The Problem with Indie-Publishers

I finished my first novel almost eight years ago, and went through the process of contacting agents (before self-publishing was a reality) to represent me. After I carefully researched them, followed all their rules and made sure my query letter was up to their standards, most didn't bother to respond. The few that did often sent slips of torn paper to “Dear Athor” (no joke, they didn't even bother to spell check their xerox response), explaining in two lines that they weren't accepting new clients, or my work didn't fit their list. The agents who wrote me directly gave me advice on how to make the novel work for them, i.e. take it out of first person, and/or multiple voices, and then resubmit.

I spent a year rewriting the novel to their specifications. When I resubmitted, they didn't bother to get back to me, or sent me a xerox slip of paper.

I then submitted to publishers, hoping they'd be a better bet than arrogant agents leeching off of authors. Self-publishing was still years off. I went through lists of many publishers before one of the last on my lists wrote me back with an offer. No advance. No marketing. Author's cut was 20% for hardcover, 50% for an ebook. Publisher promised one editing cycle, to put on a cover of her choice, and hold the rights to my work from the time I signed the contract until two years after the publication date, at which time the rights would go back to me.

I researched her publishing firm and got nothing, positive or negative. I contacted some of her authors (emails she gave me), who all said she didn't do much, but assured me most publishers don't. A bestselling author friend published through a major house told me the same about his publisher. I contacted “Author's Beware,” and asked them if they'd heard of any problems with this publisher. They hadn't, but told me their information was not kept current for the most part.

Three years after I signed her contract, my indie-publisher emailed me to begin the editing cycle. It lasted about a week, where, through Google Docs for two hours a day she went through the novel and “edited” it with me online. She suggested a few minor changes, took out sections I felt important to the story regardless of my protests, and missed most of the spelling errors. When she sent me the proof version she was to publish, she left out chapters so the novel didn't make any sense. She balked when I protested the cover “design,” done by her niece who was not a professional, but looking to change her career from a book store clerk to graphic designer. She refused to change the cover when I supplied her a new one done by a pro. She released the novel six months later without notice to anyone but me.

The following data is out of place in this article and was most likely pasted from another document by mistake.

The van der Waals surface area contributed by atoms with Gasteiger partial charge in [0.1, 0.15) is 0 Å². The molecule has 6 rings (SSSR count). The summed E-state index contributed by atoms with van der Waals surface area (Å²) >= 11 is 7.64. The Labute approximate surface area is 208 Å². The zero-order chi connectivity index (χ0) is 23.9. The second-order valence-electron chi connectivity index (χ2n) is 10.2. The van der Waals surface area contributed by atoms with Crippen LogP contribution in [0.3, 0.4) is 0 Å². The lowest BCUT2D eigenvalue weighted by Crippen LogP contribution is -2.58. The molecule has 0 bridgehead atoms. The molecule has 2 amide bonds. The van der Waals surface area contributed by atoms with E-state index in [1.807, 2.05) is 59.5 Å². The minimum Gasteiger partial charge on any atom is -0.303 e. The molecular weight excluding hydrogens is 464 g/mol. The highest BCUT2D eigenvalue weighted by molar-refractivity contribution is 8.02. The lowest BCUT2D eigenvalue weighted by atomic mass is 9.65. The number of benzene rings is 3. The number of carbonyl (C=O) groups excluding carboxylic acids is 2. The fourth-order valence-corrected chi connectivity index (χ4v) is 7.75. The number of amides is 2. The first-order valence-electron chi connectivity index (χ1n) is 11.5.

In the two years the novel was for sale through Zumaya Publications, the CEO never showed me sales records after multiple requests. She never paid me. Anything. Ever. But the worse part—this corrupt indie-publisher continues to sell my novel even though our contract has expired over seven months ago and she no longer has the rights to my work. I have a termination contract, as well as the original contract that states our association was over on December 31st, 2012. There is no clause in our contract that allows her to continue selling my work after our contract is terminated. She is breaking the law, and Amazon and other online resellers are not only helping her, but profiting from this illegal activity.

I'm not writing this blog for sympathy, or to whine. A HUGE amount of 'indie' publishers are springing up these days and taking advantage of new authors looking to get published. These corrupt publishers simply stick work up on Amazon, Nook...etc., and reap the profits. They offer no real help to the author. No advertising. No marketing. Crap editing, if at all, with cover designs by their relatives or other non-pros done on the cheap.

Struggling authors hide in shame when taken advantage of, believing their work wasn't good enough for a “real” publisher. Somehow they deserve to get screwed by these unscrupulous publishers, for going with the ego stroke of acceptance. Authors are often too embarrassed to speak up while their work continues to sell through these corrupt publishers on Amazon even after their contracts expire!